We review both dismissal and summary judgment de novo.*fn2 Charlton bases his claim that the Superior Court had personal jurisdiction over Mond solely on records of telephone calls between Mond and Mesquita, neither of whom is a District of Columbia resident, as well as between Mond and other parties who are District residents. Mond made the calls prior to and on the day he terminated Charlton's contract. Charlton urges us to interpret these telephone records in the light most favorable to him*fn3 and to conclude that they constitute sufficient grounds for personal jurisdiction over Mond. Alternatively, he argues that Mond waived his jurisdictional defense by filing a counterclaim. We hold that jurisdiction was improper in the first instance and that the trial judge erred in denying Mond's first motion to dismiss. We also hold that when a defendant first files to dismiss and the court denies the motion, the defendant does not waive an objection to the court's jurisdiction by later filing a counterclaim.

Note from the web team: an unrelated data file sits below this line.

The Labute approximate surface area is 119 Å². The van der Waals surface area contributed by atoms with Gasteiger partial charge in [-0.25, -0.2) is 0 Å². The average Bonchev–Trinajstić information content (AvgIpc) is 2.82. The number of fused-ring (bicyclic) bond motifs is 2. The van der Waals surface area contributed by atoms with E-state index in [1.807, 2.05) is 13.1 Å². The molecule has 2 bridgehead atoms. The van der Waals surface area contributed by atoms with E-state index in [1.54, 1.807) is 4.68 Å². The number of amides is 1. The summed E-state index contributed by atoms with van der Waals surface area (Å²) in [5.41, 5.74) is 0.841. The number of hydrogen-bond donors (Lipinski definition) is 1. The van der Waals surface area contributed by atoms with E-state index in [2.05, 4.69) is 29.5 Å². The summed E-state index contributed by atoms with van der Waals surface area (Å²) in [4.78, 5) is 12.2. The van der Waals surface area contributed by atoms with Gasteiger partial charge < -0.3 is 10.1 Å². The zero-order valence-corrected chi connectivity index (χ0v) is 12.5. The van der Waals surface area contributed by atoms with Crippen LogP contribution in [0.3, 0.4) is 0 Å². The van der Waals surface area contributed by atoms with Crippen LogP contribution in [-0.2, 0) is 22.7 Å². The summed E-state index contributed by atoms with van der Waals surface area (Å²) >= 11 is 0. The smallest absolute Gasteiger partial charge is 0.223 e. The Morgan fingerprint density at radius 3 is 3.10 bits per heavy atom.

A. The Superior Court Lacked Personal Jurisdiction Over Mond